NZDJPY Forex Chart

Live and Historical NZD/JPY Rates

The above chart shows the value of the New Zealand dollar (NZD) against the Japanese yen (JPY) – that is how many yen will purchase one New Zealand dollar. The Japanese yen is a major currency while the New Zealand dollar is not. NZD/JPY does not form a major pair or a commodity pair.
2 years historical rate data NZDJPY currency exchange

NZDJPY Analysis

New Zealand and Japan have a relatively close trading relationship because of their proximity and Japan’s need for some agricultural imports. This means the pair carries some of the highest volume of any of the kiwi-based pairs. During the kiwi’s heavy inflation during the early 2000’s, many investors were also able to profit from the yen’s stability in this pair. Presently, however, this is not a common carry pair. Since both nations trade heavily with the US, the biggest windows of opportunity involve the Australian economy and agriculture prices. As with all pairs involving JPY, pips are based on the hundredth (.01) rather than the ten thousandth place (.0001).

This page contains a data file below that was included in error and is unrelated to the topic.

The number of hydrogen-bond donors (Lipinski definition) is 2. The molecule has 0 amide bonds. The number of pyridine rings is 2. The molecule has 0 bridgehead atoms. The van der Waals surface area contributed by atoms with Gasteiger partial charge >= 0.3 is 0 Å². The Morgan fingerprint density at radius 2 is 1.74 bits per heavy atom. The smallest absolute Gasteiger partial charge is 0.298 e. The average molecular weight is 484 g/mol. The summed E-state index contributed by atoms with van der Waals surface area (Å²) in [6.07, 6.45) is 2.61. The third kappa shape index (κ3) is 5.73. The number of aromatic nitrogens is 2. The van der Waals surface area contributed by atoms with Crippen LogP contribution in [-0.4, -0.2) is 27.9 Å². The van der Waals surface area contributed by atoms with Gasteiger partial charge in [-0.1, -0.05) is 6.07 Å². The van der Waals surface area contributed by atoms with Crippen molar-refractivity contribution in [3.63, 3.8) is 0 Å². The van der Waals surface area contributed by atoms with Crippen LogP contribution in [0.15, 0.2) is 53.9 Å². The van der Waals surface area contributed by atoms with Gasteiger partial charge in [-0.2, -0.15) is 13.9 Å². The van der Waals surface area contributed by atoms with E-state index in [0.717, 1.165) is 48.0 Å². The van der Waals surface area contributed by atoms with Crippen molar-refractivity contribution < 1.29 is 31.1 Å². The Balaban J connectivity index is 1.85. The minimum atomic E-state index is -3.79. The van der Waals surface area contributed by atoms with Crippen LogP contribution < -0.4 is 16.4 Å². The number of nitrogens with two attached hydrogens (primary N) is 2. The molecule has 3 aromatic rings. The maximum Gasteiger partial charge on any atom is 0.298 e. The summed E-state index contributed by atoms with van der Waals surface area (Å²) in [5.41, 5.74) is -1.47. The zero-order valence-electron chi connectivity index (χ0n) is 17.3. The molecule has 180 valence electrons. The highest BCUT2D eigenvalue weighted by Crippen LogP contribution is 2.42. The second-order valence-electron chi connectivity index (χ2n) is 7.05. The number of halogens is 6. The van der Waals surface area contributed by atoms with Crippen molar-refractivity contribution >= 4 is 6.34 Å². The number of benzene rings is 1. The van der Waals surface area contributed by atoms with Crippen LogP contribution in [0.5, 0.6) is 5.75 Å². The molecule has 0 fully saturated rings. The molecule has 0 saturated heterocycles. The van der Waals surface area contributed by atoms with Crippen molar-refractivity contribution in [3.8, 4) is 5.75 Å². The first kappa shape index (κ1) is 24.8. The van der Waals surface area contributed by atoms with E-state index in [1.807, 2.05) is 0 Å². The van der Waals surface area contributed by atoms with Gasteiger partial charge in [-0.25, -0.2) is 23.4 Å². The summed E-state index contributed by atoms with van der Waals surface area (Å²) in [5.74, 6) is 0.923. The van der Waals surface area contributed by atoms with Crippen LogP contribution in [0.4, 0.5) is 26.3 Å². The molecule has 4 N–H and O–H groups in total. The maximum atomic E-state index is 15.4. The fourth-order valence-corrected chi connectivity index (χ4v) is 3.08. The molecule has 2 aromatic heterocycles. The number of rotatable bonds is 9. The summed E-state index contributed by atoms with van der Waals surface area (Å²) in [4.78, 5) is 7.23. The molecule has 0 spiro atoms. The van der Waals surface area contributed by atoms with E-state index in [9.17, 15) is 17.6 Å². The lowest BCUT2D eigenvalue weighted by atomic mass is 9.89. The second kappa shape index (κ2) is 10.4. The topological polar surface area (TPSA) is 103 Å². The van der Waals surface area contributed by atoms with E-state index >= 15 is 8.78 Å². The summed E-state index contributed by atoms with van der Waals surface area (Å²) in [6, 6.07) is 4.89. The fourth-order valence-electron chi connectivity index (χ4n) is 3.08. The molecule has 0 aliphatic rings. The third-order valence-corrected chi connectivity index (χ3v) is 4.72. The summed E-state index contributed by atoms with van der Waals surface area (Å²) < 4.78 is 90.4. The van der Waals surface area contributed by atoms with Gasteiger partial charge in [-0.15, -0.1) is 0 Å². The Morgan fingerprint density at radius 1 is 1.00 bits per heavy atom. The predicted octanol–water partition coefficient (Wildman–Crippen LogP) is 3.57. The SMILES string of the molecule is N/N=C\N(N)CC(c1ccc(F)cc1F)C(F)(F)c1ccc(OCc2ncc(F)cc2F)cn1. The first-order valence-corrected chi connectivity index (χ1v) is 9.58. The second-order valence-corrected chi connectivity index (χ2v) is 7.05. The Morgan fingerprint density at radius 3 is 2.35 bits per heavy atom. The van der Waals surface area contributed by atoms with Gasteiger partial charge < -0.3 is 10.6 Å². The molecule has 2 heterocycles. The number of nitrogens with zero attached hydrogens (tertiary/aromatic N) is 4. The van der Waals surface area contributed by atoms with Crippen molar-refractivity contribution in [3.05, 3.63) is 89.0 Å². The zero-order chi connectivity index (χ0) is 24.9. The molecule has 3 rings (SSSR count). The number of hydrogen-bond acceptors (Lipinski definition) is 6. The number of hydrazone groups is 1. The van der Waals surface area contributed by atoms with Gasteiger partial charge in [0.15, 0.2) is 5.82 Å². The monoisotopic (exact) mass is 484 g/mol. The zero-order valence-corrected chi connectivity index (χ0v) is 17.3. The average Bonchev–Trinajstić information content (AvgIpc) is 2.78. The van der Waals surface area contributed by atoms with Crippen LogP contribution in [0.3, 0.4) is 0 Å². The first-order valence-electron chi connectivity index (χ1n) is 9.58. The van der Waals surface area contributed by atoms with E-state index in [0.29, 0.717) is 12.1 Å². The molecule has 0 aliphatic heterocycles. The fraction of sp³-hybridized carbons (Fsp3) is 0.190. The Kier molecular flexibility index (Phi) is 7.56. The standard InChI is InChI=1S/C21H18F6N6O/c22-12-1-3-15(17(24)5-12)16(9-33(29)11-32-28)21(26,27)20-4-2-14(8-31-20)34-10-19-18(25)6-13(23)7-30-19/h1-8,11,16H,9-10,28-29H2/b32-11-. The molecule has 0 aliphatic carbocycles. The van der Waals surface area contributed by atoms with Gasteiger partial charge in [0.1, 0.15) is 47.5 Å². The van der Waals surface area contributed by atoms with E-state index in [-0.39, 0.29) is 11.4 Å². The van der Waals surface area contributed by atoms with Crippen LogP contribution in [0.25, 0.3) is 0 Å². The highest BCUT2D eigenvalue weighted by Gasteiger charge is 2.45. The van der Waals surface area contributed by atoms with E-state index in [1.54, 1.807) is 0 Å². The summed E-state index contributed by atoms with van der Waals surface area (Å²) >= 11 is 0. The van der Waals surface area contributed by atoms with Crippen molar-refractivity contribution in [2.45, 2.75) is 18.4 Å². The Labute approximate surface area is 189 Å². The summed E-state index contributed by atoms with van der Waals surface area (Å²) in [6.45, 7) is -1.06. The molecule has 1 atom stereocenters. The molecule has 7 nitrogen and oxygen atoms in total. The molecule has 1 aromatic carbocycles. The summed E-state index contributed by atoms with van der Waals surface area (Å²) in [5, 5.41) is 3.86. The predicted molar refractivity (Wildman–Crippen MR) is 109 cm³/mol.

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    The New Zealand Dollar

    The New Zealand dollar is also known as the “kiwi” or the “kiwi dollar” because of the bird that is pictured on some of the coin denominations. The smallest NZD denomination is the ten cent piece. NZD has been a floating currency since 1985. This came after being pegged to USD from its inception in 1967.  As the twelfth most internationally traded currency, NZD is very dependent on foreign interest rates and international currency trading for its success-now that it is no longer pegged to USD. New Zealand does have strong trade relationships with Australia and the United States.

    The Japanese Yen

    The Japanese yen is the third most traded currency in the world. The Bank of Japan has exercised major influence over the value of JPY. From 1990 into the ensuing decades, the Bank of Japan maintained a low interest rate for JPY. This resulted in the popularization of JPY as a carry currency and may have stimulated investment in Japanese assets. Domestic sources of silver, gold, and magnesium are enough to aid in business demands, but Japan remains dependent on foreign countries minerals and other essentials to modern trade. JPY is also a very popular reserve currency.

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